12. I recently got burned by a high volume seller on eBay to the tune of 255 quid who's using a loop hole with eBay returns policy. I ordered a Set Top Box from a UK company on eBay and paid via a CC on Paypal. The STB appeared reconditioned, was sold as new, and had a couple of major faults. Spoke to the company asking for a full refund. The company asked me to return the STB using their pre-paid postage. Which I did (I know I should have sent the STB using my own tracking. Live and learn . A couple of weeks later and no communication from the company I opened an eBay dispute. eBay forced the company to respond. The company said that they would issue a full refund once I return the STB and that I should dispatch it using my own postage tracking. 30 days later and eBay sided with the company stating that I didn't have permission to return the STB and had no proof that the company had received it. Once eBay rejects a dispute, eBay and Paypal will no longer listen to appeals. I spoke to the Royal Mail who claimed to have no way of tracking individual items using pre-paid first class business mail, only the total amount. Given that I have no proof that the STB was dispatched there's no way I can raise this with my CC company or start a small claims court case. My question is this. Having gone through this sellers neutral and negative feedback on eBay it's clear the above scenario has happened to a good few other buyers. No doubt getting my money back is not an option? But I would like to highlight this companies actions to Trading Standards or another body? There's evidence in their feedback month on month that the following is taking place, is any of this grounds for prosecution under distance selling regulations or other UK consumer law? * selling reconditioned goods as new. * asking sellers to return items using their pre-paid postage then claiming the goods did not arrive. * refusing to refund consumers that paid for return postage themselves. * providing a phone number and email address that is ignored. I posted on eBay's forum highlighting the loophole. They deleted it on the grounds that it encouraged others to break their TOS. eBay's disputes team: 'Seller is not breaking TOS.' eBay's community team: 'The loophole clearly breaks TOS'. As a last throw of the dice I sent a long email to eBay asking them to apologise for the way we were treated and asking them to look into the loophole. They claim to respond within 48 hours. That was 2 weeks ago. As I say this is effecting 20-30 people a month on eBay and they're the ones that are able to leave feedback, eBay's feedback period expires after 45 days. The seller draws out the dispute process so there may well be many more that are effected. I wasn't able to leave feedback. Thanks for your help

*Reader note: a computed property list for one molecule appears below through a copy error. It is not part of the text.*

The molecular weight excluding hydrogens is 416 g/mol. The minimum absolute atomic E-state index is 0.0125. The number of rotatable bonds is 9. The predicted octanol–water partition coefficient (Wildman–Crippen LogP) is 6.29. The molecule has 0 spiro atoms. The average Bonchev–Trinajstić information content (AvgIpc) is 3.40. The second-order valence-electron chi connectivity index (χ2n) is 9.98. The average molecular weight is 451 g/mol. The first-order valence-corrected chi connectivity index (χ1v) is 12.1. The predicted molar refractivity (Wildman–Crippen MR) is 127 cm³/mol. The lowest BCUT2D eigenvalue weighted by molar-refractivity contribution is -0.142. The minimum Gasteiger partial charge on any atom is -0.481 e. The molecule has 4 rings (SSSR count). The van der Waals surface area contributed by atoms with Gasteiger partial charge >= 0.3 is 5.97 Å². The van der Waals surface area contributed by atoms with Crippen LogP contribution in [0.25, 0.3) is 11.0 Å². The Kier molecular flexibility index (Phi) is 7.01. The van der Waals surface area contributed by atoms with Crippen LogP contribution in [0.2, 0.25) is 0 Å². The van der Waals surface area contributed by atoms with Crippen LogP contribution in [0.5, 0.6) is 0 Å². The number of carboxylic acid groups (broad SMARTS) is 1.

13. The protection of freedoms act guidance has revealed a huge loophole in the act: http://assets.dft.gov.uk/publications/guidance-unpaid-parking-charges/guidance-unpaid-parking-charges.pdf Section 6.3 schedule 4 sets out: The ticket must say : When and how the parking offence took place. Now the devil here is in the detail "offence" Offence is a legally defined term. parking on private land is not covered by any statutory instrument or regulations, the new act refers to recovering monies only. Now if the act stipulate the ticket must contain details of the offence to be valid, they have just give a cast iron copper bottomed defence in court. No offence has been committed. Therefore the ticket does not comply with the act. Legal wording is everything in law. No offence = non compliance = not proven. The defence under this new act must be to make the court state what offence occurred and under what primary legislation this offence is covered and what would be the penalty for this offence. And no Traffic regulations or off street parking placement orders are granted then no offence can take place. This has to be the best word in the whole legislation. It had to have a weak point and here it is. The point may need to be hammered to appeal high court, but it surely has to stand or turn the entire legal justice system on its head to accommodate one act. Opinions ?
  • Create New...